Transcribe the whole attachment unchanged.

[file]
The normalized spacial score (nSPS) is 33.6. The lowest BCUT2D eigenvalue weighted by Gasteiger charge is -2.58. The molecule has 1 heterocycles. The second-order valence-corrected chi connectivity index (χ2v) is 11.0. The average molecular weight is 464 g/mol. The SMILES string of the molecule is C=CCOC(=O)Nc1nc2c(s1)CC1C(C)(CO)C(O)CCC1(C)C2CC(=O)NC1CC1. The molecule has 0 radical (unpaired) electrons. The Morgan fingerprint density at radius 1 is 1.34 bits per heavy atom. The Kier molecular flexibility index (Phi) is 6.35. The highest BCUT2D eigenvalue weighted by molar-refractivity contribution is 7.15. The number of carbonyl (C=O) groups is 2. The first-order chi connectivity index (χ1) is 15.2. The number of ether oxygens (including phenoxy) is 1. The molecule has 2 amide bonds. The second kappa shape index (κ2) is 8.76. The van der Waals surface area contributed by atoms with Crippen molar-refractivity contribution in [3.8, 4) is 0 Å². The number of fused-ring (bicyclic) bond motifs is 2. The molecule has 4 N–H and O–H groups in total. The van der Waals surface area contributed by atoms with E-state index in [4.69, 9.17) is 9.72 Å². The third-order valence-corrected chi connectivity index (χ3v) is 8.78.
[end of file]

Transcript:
The normalized spacial score (nSPS) is 33.6. The lowest BCUT2D eigenvalue weighted by Gasteiger charge is -2.58. The molecule has 1 heterocycles. The second-order valence-corrected chi connectivity index (χ2v) is 11.0. The average molecular weight is 464 g/mol. The SMILES string of the molecule is C=CCOC(=O)Nc1nc2c(s1)CC1C(C)(CO)C(O)CCC1(C)C2CC(=O)NC1CC1. The molecule has 0 radical (unpaired) electrons. The Morgan fingerprint density at radius 1 is 1.34 bits per heavy atom. The Kier molecular flexibility index (Phi) is 6.35. The highest BCUT2D eigenvalue weighted by molar-refractivity contribution is 7.15. The number of carbonyl (C=O) groups is 2. The first-order chi connectivity index (χ1) is 15.2. The number of ether oxygens (including phenoxy) is 1. The molecule has 2 amide bonds. The second kappa shape index (κ2) is 8.76. The van der Waals surface area contributed by atoms with Crippen molar-refractivity contribution in [3.8, 4) is 0 Å². The number of fused-ring (bicyclic) bond motifs is 2. The molecule has 4 N–H and O–H groups in total. The van der Waals surface area contributed by atoms with E-state index in [4.69, 9.17) is 9.72 Å². The third-order valence-corrected chi connectivity index (χ3v) is 8.78.